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Mayor barred from gay marriages

ALBANY, N.Y. -- A New York State judge barred the mayor of a college town yesterday from performing more same-sex marriages for a month, saying he was ignoring his oath of office.

Lawyers for the city of San Francisco, meanwhile, defended the more than 3,600 gay marriages sanctioned there, arguing to the California Supreme Court that nothing in the state constitution requires local officials to obey laws they believe infringe on the civil rights of their citizens.

Justice Vincent Bradley of New York issued a temporary restraining order against the mayor of New Paltz, Jason West, at the request of the Florida-based Liberty Council, which acted on behalf of a local resident.

"The mayor in substance ignores the oath of office that he took to uphold the law," Bradley said. West, 26, insisted he was upholding his oath of office to uphold the constitution.

"But in our system of constitutional government, judges have the last word," West said in a prepared statement. "I intend to fully abide by the judge's decision. And I am considering legal options."

The ruling came as Governor George Pataki of New York said the state is ready to crack down on any official who performs a wedding without a marriage license. West performed his first spate of 25 same-sex marriages a week ago in his village, which is about 75 miles north of New York City and includes the State University of New York at New Paltz.

San Francisco's lawyers were responding to efforts by the state attorney general and a Christian public interest law firm to invalidate the 3,632 same-sex marriages that have been sanctioned in the city during the last three weeks. City Attorney Dennis Herrera filed briefs arguing that municipal authorities are "independently responsible" to uphold the US Constitution.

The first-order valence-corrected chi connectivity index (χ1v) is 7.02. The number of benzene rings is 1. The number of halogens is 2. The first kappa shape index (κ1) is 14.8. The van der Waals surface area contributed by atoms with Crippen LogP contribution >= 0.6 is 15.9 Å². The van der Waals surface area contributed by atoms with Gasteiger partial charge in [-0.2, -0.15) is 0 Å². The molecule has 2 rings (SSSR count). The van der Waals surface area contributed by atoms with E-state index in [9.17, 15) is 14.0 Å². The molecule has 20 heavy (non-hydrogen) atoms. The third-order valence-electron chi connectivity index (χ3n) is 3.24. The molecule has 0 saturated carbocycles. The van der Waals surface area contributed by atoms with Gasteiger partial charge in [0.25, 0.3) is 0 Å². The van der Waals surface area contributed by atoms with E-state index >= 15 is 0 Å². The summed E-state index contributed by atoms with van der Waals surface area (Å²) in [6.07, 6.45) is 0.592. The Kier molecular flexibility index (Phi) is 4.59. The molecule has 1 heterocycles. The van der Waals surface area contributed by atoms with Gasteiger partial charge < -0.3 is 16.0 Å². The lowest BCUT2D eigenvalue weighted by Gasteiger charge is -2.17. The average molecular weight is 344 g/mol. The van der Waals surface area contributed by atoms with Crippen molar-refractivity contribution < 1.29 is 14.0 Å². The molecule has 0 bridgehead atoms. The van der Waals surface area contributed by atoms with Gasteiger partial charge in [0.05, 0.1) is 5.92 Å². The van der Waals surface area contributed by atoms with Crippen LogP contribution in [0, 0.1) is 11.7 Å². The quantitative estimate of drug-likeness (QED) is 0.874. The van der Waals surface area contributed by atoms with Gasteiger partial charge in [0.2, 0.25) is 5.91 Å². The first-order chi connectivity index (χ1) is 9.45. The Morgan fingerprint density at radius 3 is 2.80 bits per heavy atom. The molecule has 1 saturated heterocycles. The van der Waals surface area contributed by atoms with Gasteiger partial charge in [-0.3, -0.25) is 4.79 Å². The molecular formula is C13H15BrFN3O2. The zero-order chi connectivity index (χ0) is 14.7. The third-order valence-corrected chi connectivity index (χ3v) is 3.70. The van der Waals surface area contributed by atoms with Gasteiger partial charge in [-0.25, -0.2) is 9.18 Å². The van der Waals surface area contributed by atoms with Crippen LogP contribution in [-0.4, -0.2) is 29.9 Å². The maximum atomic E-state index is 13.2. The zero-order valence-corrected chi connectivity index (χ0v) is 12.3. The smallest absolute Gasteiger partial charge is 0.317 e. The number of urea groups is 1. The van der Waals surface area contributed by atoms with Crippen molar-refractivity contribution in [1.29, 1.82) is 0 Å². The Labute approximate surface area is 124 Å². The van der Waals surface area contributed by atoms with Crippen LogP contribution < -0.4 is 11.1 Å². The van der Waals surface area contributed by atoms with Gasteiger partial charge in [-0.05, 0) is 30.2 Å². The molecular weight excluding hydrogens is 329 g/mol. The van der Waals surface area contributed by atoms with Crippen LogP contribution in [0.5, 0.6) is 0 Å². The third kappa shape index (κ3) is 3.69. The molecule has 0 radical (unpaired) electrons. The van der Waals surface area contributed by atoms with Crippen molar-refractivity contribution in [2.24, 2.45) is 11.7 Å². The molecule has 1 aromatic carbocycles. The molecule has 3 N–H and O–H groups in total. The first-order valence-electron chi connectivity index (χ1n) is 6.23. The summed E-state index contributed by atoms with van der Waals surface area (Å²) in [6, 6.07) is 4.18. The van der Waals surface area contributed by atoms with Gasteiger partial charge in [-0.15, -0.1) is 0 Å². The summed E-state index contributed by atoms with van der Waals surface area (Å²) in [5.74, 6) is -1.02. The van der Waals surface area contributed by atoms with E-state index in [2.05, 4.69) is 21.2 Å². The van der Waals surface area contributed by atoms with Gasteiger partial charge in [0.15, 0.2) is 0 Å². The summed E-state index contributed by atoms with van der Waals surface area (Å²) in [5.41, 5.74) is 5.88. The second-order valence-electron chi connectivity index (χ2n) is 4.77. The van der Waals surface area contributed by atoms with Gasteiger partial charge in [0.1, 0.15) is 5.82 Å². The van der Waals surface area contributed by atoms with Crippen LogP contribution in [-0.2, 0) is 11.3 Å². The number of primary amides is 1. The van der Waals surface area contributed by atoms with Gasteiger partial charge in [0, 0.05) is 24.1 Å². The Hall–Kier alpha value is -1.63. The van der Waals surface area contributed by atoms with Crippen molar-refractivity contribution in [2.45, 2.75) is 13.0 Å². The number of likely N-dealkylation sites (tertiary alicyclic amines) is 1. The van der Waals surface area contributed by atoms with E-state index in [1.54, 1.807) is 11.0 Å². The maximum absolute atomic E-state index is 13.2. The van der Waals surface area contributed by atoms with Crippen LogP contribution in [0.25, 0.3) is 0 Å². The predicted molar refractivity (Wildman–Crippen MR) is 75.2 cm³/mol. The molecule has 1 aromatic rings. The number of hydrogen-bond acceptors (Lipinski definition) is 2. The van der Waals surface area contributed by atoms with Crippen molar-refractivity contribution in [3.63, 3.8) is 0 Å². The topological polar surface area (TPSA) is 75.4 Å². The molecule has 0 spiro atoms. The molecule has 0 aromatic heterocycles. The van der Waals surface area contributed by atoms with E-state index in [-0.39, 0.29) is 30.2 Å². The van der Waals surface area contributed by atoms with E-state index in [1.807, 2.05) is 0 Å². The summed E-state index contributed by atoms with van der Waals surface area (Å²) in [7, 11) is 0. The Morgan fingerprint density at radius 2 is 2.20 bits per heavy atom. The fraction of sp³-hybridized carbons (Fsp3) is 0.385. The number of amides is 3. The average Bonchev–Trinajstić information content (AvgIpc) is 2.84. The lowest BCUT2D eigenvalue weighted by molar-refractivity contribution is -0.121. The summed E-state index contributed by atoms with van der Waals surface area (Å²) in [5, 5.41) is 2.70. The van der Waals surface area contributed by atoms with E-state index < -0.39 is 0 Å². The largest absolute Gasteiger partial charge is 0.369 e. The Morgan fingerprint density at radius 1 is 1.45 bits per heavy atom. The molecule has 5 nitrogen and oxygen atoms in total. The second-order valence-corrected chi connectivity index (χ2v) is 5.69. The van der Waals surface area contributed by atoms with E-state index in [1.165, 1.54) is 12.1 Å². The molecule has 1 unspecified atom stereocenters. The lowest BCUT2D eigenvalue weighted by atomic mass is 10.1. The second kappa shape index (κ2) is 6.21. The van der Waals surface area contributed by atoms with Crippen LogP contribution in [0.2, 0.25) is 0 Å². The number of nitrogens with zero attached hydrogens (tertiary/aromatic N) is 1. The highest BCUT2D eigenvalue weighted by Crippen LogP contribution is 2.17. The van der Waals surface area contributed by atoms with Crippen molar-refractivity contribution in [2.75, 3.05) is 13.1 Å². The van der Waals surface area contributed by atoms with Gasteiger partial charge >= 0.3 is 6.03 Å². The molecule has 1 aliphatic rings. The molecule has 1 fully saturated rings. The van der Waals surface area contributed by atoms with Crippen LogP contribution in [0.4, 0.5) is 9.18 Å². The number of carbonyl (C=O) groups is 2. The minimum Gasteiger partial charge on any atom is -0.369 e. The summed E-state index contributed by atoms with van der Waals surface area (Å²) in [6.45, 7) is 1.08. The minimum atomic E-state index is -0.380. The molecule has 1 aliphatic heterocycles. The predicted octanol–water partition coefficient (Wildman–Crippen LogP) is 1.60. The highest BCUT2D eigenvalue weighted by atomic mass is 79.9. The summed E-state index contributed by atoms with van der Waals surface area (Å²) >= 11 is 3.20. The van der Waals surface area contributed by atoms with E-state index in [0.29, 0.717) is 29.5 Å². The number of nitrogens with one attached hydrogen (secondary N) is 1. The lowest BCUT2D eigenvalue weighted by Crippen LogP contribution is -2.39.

The California Supreme Court had ordered the city to respond to a pair of petitions asking for a prompt judicial declaration on the legality of the same-sex marriages, but the justices have not indicated when they might rule in the case.

Those seeking to shut down San Francisco's gay marriages, Attorney General Bill Lockyer, and the Arizona-based Alliance Defense Fund, argue that an existing section of the California Constitution prohibits "administrative agencies" of the state from declaring laws unconstitutional on their own.

In Oregon, meanwhile, a lawsuit was filed yesterday by the Defense of Marriage Coalition two days after officials in Multnomah County began sanctioning gay marriages. The group contends that county commissioners violated the state Public Meetings Law by agreeing privately among themselves to change county policy. The group also argues that Oregon law clearly defines marriage as between a man and a woman.

"We would rather have a debate through the democratic process, but we were not given that choice," said Kelly Clark, an attorney for the coalition.

The coalition, organized by Republicans, appeared to get support from Governor Ted Kulongoski, a Democrat who said a debate on gay marriage was needed. In his State of the State address, he asked Oregonians to "step back and take a deep breath and give the process a chance to work." Kulongoski also noted he expects a legal opinion soon from Attorney General Hardy Myers of Oregon.

Also yesterday, lawmakers in Wisconsin and Kansas pushed ahead with efforts to amend their states' constitutions to ban gay marriage, while a similar measure died in Idaho.

The proposal approved by the Wisconsin Assembly, 68 to 27, would prohibit same-sex marriages and civil unions. It now goes to the state Senate. More approval from lawmakers and voters also would be required for it to become law.

In Kansas, the House voted, 88 to 36, for an amendment to ban gay marriages and the granting of benefits associated with marriage to other relationships. It would need a two-thirds vote in the Senate and majority in the November election to become part of the constitution.

The Idaho proposal, which would have banned gay marriages, failed on a 20-to-13 vote to come out of committee. Amendment opponents emphasized during the debate that the state had already passed a law in 1996 banning gay marriage.

Fourteen states are seeking this year to amend their constitutions to ban same-sex marriages.

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